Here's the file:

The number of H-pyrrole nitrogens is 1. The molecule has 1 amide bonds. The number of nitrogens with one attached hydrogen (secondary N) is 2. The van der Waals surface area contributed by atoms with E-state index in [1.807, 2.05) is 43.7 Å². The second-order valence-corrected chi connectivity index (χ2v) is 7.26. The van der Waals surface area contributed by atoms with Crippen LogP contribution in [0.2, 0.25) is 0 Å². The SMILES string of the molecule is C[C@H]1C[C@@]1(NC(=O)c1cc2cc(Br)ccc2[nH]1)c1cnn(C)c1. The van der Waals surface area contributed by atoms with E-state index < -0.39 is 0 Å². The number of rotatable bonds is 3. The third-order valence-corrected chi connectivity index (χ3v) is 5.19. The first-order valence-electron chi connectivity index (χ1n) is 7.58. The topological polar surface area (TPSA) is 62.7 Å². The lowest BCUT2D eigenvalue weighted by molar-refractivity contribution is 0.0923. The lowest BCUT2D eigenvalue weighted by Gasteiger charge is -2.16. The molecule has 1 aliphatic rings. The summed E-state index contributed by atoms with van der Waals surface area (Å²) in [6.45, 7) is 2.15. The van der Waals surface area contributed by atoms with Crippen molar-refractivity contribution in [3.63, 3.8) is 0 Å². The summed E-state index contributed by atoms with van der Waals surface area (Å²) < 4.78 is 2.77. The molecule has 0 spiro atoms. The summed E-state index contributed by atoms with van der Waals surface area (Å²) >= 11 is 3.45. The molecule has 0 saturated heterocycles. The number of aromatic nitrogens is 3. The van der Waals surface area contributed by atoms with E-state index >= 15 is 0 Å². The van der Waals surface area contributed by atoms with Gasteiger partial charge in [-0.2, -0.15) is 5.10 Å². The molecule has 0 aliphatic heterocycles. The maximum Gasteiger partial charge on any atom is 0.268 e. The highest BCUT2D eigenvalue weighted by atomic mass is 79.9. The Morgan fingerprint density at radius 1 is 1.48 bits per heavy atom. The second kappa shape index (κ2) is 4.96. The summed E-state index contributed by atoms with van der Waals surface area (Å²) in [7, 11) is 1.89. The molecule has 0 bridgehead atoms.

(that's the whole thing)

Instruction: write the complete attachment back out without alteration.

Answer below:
The number of H-pyrrole nitrogens is 1. The molecule has 1 amide bonds. The number of nitrogens with one attached hydrogen (secondary N) is 2. The van der Waals surface area contributed by atoms with E-state index in [1.807, 2.05) is 43.7 Å². The second-order valence-corrected chi connectivity index (χ2v) is 7.26. The van der Waals surface area contributed by atoms with Crippen LogP contribution in [0.2, 0.25) is 0 Å². The SMILES string of the molecule is C[C@H]1C[C@@]1(NC(=O)c1cc2cc(Br)ccc2[nH]1)c1cnn(C)c1. The van der Waals surface area contributed by atoms with E-state index < -0.39 is 0 Å². The number of rotatable bonds is 3. The third-order valence-corrected chi connectivity index (χ3v) is 5.19. The first-order valence-electron chi connectivity index (χ1n) is 7.58. The topological polar surface area (TPSA) is 62.7 Å². The lowest BCUT2D eigenvalue weighted by molar-refractivity contribution is 0.0923. The lowest BCUT2D eigenvalue weighted by Gasteiger charge is -2.16. The molecule has 1 aliphatic rings. The summed E-state index contributed by atoms with van der Waals surface area (Å²) in [6.45, 7) is 2.15. The van der Waals surface area contributed by atoms with Crippen molar-refractivity contribution in [3.63, 3.8) is 0 Å². The summed E-state index contributed by atoms with van der Waals surface area (Å²) < 4.78 is 2.77. The molecule has 0 spiro atoms. The summed E-state index contributed by atoms with van der Waals surface area (Å²) >= 11 is 3.45. The molecule has 0 saturated heterocycles. The number of aromatic nitrogens is 3. The van der Waals surface area contributed by atoms with E-state index >= 15 is 0 Å². The van der Waals surface area contributed by atoms with Gasteiger partial charge in [-0.2, -0.15) is 5.10 Å². The molecule has 0 aliphatic heterocycles. The maximum Gasteiger partial charge on any atom is 0.268 e. The highest BCUT2D eigenvalue weighted by atomic mass is 79.9. The Morgan fingerprint density at radius 1 is 1.48 bits per heavy atom. The second kappa shape index (κ2) is 4.96. The summed E-state index contributed by atoms with van der Waals surface area (Å²) in [7, 11) is 1.89. The molecule has 0 bridgehead atoms.